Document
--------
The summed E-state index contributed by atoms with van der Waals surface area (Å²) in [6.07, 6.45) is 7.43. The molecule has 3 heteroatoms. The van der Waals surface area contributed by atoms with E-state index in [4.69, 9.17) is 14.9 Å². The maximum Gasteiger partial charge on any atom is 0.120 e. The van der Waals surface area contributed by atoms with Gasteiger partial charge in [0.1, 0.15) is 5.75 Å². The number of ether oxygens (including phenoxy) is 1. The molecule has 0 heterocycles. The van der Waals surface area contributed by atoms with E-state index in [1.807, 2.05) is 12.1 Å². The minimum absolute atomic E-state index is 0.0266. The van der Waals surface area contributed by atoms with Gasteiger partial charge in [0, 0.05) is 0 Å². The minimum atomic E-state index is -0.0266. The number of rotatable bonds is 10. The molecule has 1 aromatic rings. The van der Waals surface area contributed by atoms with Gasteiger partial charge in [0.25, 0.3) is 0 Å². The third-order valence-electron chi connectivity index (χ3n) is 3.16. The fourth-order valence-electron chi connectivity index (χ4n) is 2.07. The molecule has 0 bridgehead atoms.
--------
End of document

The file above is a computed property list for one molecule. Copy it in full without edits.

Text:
The summed E-state index contributed by atoms with van der Waals surface area (Å²) in [6.07, 6.45) is 7.43. The molecule has 3 heteroatoms. The van der Waals surface area contributed by atoms with E-state index in [4.69, 9.17) is 14.9 Å². The maximum Gasteiger partial charge on any atom is 0.120 e. The van der Waals surface area contributed by atoms with Gasteiger partial charge in [0.1, 0.15) is 5.75 Å². The number of ether oxygens (including phenoxy) is 1. The molecule has 0 heterocycles. The van der Waals surface area contributed by atoms with E-state index in [1.807, 2.05) is 12.1 Å². The minimum absolute atomic E-state index is 0.0266. The van der Waals surface area contributed by atoms with Gasteiger partial charge in [0, 0.05) is 0 Å². The minimum atomic E-state index is -0.0266. The number of rotatable bonds is 10. The molecule has 1 aromatic rings. The van der Waals surface area contributed by atoms with Gasteiger partial charge in [0.25, 0.3) is 0 Å². The third-order valence-electron chi connectivity index (χ3n) is 3.16. The fourth-order valence-electron chi connectivity index (χ4n) is 2.07. The molecule has 0 bridgehead atoms.